They left. Hermes goes ahead, followed by Orpheus, and behind Orpheus the shadow of Eurydice. They quickly passed the kingdom of Hades. Charon led them across the Styx with his boat. Here is the path that leads to the surface of the earth. The road is difficult. The path winds steeply upwards and is full of stones. All around – thick twilight. The figure of Hermes walking forward is barely visible in the twilight. But then a light began to see through the distance. There is a way out. And around the passengers it seemed brighter. If I turn around, Orpheus thinks, I will see Eurydice. But was she the first after him? Has it not remained in the dark kingdom of the souls of the dead? Maybe she stayed; the road is so difficult! Eurydice must be lagging behind and will be doomed to wander forever in the dark. Orpheus steps more slowly, listens. Nothing is heard. Can the footsteps of a disembodied shadow be heard? Orpheus became increasingly worried about Eurydice. More and more often he stops. And it’s getting brighter all around. Now Orpheus would clearly see his wife’s shadow. And forgetting everything, he stopped and turned. Almost next to him he sees the shadow of Eurydice. Orpheus held out his hands to her, but the shadow receded, receded, and sank into darkness. Orpheus stood numb with despair. He had to relive Eurydice’s death for the second time, and he was to blame for that second death.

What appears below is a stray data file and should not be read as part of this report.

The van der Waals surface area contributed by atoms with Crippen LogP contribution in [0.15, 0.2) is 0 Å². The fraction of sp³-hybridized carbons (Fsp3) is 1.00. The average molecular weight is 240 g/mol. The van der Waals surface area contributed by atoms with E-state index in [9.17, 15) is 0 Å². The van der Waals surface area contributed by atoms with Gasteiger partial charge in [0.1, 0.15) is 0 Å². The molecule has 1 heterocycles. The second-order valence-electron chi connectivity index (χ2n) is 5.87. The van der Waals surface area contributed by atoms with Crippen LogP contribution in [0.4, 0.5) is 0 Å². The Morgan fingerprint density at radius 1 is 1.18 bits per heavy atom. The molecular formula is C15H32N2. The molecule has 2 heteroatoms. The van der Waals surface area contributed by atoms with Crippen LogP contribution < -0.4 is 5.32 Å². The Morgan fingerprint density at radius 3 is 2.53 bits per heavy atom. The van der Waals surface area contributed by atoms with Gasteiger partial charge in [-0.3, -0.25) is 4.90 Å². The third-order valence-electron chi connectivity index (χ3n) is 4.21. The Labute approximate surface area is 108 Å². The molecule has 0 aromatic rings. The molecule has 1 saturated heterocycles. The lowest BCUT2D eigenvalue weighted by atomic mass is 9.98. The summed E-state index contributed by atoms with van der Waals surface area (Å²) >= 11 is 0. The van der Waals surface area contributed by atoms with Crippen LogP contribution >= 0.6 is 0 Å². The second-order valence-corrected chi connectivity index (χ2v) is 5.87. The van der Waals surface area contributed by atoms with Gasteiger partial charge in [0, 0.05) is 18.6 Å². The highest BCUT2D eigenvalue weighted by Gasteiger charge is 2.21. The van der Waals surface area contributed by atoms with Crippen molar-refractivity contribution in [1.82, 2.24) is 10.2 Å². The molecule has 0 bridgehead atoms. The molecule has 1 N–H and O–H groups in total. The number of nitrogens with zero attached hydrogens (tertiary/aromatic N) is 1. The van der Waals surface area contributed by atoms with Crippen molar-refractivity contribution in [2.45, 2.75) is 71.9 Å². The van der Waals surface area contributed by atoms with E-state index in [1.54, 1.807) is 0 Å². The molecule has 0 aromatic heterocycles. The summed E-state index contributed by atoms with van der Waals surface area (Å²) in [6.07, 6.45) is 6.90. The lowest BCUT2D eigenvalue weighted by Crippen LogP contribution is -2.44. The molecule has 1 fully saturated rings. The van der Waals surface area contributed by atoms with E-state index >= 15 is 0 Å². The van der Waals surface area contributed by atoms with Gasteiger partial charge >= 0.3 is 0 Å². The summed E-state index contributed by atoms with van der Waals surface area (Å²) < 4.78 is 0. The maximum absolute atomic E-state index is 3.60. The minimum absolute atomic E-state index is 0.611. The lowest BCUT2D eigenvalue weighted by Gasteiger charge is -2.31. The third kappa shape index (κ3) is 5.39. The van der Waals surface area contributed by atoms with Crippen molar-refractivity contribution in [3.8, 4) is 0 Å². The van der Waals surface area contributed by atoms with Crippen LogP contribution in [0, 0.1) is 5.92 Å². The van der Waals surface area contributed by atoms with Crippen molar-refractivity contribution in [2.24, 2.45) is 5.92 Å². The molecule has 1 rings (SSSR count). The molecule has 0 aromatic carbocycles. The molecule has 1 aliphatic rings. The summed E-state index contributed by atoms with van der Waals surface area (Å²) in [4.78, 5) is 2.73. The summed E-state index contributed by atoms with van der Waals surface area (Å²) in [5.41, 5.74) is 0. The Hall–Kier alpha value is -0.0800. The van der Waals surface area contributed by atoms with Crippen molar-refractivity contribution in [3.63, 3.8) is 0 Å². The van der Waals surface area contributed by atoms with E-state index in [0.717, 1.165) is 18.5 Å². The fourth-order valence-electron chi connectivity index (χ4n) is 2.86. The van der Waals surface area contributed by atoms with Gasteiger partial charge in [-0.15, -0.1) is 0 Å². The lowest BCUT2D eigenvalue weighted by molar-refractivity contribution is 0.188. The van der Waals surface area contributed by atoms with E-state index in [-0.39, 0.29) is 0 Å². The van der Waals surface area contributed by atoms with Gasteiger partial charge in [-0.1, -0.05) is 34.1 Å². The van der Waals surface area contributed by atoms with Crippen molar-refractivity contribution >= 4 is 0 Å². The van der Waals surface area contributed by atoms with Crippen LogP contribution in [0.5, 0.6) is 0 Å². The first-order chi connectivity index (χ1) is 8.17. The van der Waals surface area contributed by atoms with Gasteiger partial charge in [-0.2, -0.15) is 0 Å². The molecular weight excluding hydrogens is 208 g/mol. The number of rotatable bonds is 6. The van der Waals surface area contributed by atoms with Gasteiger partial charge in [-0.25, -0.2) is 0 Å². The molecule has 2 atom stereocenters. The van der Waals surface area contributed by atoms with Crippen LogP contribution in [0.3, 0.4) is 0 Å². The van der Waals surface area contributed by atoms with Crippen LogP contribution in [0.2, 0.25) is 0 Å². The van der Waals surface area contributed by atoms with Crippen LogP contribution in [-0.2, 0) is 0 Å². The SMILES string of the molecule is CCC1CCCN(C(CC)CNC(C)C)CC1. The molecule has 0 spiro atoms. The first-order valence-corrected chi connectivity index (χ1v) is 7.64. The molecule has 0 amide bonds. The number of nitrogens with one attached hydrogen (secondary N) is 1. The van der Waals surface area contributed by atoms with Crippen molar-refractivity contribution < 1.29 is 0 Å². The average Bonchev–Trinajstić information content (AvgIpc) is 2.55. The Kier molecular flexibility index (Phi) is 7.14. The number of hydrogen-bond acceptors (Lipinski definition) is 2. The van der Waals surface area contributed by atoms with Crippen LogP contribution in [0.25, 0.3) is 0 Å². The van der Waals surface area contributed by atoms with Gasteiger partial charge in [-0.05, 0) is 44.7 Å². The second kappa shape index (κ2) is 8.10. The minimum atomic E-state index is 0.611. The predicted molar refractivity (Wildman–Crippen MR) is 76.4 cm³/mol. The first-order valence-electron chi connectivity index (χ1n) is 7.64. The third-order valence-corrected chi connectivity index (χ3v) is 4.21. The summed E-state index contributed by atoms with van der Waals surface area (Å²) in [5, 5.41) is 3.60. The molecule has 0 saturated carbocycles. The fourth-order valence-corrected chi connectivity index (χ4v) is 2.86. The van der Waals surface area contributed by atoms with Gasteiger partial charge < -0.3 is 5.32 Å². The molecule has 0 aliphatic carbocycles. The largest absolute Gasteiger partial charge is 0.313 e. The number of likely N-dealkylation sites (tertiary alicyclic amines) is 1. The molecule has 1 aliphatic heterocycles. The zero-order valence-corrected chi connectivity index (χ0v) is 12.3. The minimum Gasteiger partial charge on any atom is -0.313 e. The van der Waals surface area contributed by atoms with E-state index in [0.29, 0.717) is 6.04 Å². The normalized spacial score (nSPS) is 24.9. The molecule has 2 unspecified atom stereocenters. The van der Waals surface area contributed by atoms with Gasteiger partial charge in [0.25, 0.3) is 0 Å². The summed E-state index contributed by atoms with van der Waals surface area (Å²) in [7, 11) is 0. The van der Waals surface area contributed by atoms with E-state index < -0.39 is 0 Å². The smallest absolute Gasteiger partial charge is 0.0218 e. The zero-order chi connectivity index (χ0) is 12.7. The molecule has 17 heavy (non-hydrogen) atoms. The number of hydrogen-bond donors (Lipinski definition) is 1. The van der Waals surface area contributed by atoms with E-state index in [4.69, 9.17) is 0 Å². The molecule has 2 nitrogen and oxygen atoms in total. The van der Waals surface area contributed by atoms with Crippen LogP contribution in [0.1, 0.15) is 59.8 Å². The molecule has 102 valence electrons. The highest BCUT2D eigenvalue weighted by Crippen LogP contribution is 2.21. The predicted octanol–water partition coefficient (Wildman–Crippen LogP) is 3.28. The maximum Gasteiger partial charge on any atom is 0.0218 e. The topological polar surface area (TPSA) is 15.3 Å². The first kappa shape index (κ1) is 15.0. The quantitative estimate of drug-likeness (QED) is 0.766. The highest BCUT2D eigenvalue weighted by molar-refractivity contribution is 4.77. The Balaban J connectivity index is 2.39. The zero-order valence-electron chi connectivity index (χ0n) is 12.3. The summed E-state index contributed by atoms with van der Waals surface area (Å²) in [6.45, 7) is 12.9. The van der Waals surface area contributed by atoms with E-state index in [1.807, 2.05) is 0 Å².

Orpheus stood like that for a long time. As if he were lifeless; as if a marble statue stood there. At last Orpheus moved, took one step, took another, and headed back to the shores of the gloomy Styx. He decided to return to the throne of Hades, to be begged again by Orpheus – the pleas of the singer did not touch the hard-hearted Charon. For seven days and seven nights the sad Orpheus sat on the bank of the Styx, shedding tears of sorrow; he forgot to eat, he forgot everything, grumbling against the gods of the dark realm of the souls of the dead. It was not until the eighth day that he decided to leave the shores of the Styx and return to Thrace.
Exposed according to Ovid’s poem “Metamorphoses”